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Contextualizing risk and building resilience: returnee versus local entrepreneurs in China

Liu, Y. (2019) Contextualizing risk and building resilience: returnee versus local entrepreneurs in China. Applied Psychology. ISSN 1464-0597

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To link to this item DOI: 10.1111/apps.12177

Abstract/Summary

Risk is a pivotal concept in entrepreneurship research, as entrepreneurs constantly face uncertainty, ambiguity, setbacks, and stressful situations. Attitudes toward risk vary contingent upon individual risk preferences and cultural influences. Building resilience is critical for entrepreneurs to overcome obstacles, deal with risk, and grow their ventures. By juxtaposing effectuation theory and resilience literature, we compare the perceptions of risk held by Chinese returnees and local entrepreneurs and their coping strategies in building resilience. Our research reveals two types of coping approaches, namely effectual coping and causal coping. This study contributes to the comparative international entrepreneurship literature by contextualizing the notion of risk held by entrepreneurs influenced by Eastern and Western cultures. Our study further contributes to the nascent literature on resilience in organizations by specifying the entrepreneurial occupational context and exploring the influence of cultures on resilience, and by identifying distinctive resilience‐building coping strategies based upon cultural influences and interpretations of risk. Furthermore, we suggest that resilience can constitute one micro‐foundation of effectuation theory in the context of entrepreneurship dealing with risk.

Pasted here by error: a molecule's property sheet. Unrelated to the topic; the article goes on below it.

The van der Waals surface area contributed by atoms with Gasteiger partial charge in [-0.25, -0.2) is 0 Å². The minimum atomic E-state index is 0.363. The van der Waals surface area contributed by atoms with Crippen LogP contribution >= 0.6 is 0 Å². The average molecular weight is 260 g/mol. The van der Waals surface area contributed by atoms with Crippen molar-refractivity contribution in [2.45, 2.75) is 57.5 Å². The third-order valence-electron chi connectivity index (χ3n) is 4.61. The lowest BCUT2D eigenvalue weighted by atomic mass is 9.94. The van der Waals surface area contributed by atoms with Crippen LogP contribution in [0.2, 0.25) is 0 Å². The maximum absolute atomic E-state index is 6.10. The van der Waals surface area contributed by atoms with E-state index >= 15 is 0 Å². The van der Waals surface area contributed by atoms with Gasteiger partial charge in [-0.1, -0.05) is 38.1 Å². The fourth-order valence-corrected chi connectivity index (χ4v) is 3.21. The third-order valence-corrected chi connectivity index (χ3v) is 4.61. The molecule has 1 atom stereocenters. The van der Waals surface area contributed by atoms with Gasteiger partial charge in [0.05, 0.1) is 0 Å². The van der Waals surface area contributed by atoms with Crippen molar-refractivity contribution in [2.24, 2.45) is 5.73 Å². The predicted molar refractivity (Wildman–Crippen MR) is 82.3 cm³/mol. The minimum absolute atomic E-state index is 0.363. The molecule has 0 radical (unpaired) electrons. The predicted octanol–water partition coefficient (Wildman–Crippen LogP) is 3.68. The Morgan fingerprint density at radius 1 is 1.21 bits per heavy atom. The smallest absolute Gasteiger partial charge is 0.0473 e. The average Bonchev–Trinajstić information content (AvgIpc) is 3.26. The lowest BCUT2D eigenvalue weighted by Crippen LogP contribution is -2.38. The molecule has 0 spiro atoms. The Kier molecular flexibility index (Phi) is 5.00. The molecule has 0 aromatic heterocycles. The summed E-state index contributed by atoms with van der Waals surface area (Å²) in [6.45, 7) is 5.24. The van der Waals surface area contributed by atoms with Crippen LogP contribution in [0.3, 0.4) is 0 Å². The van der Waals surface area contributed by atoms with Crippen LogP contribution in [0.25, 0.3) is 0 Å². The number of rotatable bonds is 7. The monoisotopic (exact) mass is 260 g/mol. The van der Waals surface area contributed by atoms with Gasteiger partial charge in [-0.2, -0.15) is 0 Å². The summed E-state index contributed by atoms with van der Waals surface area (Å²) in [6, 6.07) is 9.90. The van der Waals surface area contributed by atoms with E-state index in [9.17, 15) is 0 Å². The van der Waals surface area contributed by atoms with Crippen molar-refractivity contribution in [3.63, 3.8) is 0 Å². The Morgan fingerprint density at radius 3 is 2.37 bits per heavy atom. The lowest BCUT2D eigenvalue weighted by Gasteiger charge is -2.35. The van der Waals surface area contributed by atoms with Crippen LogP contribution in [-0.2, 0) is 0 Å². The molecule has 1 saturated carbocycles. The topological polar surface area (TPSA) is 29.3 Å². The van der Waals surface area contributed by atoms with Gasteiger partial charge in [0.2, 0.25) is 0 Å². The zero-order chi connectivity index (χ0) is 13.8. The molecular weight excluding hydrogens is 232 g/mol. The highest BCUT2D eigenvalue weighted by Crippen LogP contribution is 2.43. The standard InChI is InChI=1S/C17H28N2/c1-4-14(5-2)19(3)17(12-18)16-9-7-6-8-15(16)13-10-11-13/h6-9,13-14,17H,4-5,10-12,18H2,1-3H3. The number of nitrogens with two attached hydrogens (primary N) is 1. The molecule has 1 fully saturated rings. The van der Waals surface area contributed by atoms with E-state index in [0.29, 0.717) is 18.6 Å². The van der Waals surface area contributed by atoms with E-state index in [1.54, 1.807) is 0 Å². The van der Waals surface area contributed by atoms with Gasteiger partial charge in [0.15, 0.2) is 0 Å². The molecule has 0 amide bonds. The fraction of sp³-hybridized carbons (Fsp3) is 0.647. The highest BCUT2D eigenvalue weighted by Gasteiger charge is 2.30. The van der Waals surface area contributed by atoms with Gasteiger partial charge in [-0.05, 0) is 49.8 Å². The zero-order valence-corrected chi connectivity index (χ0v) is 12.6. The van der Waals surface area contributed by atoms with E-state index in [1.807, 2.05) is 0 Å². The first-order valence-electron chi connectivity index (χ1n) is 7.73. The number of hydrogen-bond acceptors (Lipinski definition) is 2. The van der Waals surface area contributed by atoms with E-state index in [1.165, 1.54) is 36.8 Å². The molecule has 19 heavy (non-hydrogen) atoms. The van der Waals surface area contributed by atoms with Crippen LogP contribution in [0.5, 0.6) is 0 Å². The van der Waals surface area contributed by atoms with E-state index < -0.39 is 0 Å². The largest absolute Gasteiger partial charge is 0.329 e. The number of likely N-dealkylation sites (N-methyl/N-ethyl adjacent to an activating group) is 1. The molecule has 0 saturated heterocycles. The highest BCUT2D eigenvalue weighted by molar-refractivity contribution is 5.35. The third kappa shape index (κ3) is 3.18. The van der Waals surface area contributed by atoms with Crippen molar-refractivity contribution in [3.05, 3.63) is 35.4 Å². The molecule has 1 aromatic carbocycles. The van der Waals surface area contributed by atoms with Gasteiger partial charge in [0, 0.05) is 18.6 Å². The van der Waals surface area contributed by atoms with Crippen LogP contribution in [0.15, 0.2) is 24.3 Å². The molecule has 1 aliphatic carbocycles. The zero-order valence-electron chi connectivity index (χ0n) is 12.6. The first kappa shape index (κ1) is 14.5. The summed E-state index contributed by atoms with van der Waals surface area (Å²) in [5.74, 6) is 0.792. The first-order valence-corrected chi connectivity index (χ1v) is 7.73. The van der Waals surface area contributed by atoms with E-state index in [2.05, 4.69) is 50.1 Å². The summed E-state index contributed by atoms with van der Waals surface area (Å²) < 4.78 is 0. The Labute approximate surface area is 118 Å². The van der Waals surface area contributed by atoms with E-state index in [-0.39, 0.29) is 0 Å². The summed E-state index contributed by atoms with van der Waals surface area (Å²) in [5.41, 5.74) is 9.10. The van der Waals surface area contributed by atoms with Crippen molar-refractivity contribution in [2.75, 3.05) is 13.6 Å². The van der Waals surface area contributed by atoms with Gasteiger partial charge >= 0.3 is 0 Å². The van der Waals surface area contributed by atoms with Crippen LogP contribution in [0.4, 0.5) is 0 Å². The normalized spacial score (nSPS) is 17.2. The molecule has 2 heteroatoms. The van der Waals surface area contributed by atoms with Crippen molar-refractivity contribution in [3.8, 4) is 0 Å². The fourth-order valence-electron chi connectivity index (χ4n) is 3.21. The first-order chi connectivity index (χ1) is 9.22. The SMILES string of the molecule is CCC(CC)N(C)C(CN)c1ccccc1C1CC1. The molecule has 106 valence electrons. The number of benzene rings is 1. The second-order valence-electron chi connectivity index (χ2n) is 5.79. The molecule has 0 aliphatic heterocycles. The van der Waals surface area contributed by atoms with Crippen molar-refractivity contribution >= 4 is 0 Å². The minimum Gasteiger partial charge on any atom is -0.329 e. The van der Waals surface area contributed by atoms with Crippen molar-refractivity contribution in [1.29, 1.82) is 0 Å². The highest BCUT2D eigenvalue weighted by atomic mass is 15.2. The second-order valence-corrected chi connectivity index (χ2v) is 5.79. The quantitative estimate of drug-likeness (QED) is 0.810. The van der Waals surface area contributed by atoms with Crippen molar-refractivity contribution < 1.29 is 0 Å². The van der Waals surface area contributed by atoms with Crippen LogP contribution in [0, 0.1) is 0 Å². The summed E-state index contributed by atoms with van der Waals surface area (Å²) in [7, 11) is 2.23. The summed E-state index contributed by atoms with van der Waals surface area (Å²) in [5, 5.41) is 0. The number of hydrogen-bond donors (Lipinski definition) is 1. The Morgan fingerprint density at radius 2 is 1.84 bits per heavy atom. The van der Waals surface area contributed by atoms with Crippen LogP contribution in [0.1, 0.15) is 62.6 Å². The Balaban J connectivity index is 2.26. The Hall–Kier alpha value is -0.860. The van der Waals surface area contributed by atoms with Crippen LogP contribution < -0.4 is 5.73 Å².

Item Type:Article
Refereed:Yes
Divisions:Henley Business School > Leadership, Organisations and Behaviour
ID Code:80095
Publisher:Wiley

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